The Serious Fraud Office (SFO) has closed its investigation into allegations of fraudulent conduct on the foreign exchange market, raising questions over government decisions that have limited its powers.
Last week the SFO said that after reviewing 500,000 documents, it decided ‘there were reasonable grounds to suspect the commission of offences involving serious or complex fraud’, but that ‘based on the information and material we have obtained, there is insufficient evidence for a realistic prospect of conviction’.
A parallel investigation in the US remains live.
SFO director David Green QC had lobbied unsuccessfully for proposals that would have increased personal and corporate liability for financial crimes. Lawyers said the decision reopens the debate over whether government policy has emasculated the SFO in this area.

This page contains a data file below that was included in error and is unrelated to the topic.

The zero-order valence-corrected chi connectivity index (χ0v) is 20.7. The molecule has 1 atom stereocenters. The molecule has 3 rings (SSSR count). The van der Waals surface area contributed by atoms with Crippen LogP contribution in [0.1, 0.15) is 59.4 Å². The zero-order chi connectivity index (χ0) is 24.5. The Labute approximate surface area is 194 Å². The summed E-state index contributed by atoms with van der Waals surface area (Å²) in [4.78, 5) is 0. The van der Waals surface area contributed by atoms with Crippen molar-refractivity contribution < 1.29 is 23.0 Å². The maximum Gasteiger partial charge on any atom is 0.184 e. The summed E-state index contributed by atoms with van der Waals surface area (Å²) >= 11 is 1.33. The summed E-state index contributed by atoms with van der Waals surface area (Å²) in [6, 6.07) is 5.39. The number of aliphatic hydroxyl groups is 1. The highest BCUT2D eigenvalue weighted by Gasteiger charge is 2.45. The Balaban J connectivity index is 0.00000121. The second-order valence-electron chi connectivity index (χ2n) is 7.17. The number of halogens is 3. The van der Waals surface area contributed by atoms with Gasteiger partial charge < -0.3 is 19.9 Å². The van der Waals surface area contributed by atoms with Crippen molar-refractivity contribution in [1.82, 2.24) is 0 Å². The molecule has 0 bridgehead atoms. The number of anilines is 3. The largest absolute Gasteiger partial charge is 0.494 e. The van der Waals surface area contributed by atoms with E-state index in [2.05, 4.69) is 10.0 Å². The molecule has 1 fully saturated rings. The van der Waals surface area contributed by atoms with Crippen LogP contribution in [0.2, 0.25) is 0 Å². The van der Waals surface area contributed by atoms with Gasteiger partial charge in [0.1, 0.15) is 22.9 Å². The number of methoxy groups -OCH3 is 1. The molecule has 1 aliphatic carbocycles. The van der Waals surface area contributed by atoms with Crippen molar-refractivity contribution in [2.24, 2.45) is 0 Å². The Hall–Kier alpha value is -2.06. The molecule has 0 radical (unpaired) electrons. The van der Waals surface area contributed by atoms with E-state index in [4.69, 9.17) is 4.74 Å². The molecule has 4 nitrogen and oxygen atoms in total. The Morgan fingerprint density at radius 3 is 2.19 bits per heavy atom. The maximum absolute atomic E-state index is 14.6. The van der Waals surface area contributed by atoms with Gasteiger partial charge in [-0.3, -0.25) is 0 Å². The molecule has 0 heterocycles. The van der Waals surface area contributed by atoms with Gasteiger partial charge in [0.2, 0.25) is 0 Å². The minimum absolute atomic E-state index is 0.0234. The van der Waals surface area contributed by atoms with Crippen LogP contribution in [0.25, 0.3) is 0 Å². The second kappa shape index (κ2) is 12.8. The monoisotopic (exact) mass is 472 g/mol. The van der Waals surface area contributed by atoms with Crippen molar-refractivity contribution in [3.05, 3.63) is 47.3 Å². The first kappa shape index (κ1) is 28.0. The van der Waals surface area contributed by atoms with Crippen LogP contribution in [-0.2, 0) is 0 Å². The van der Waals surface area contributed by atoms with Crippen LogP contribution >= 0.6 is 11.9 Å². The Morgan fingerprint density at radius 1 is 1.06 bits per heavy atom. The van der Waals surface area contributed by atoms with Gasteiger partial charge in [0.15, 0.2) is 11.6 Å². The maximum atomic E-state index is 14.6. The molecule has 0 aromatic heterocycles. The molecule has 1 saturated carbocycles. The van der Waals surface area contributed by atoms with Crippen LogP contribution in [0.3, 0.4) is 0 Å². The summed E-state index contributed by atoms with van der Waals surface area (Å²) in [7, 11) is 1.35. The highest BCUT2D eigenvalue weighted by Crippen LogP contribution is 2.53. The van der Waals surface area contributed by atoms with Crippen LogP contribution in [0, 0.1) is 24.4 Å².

Sara Teasdale, a partner at criminal litigation law firm Byrne and Partners, said: ‘The SFO’s decision is all the more embarrassing when viewed in stark contrast to the US Department of Justice’s extraction of guilty pleas from Barclays, RBS, Citigroup and JP Morgan, and the swingeing fines imposed by the FCA and US regulators upon six banks, all in relation to the same factual matrix recently considered by the SFO.’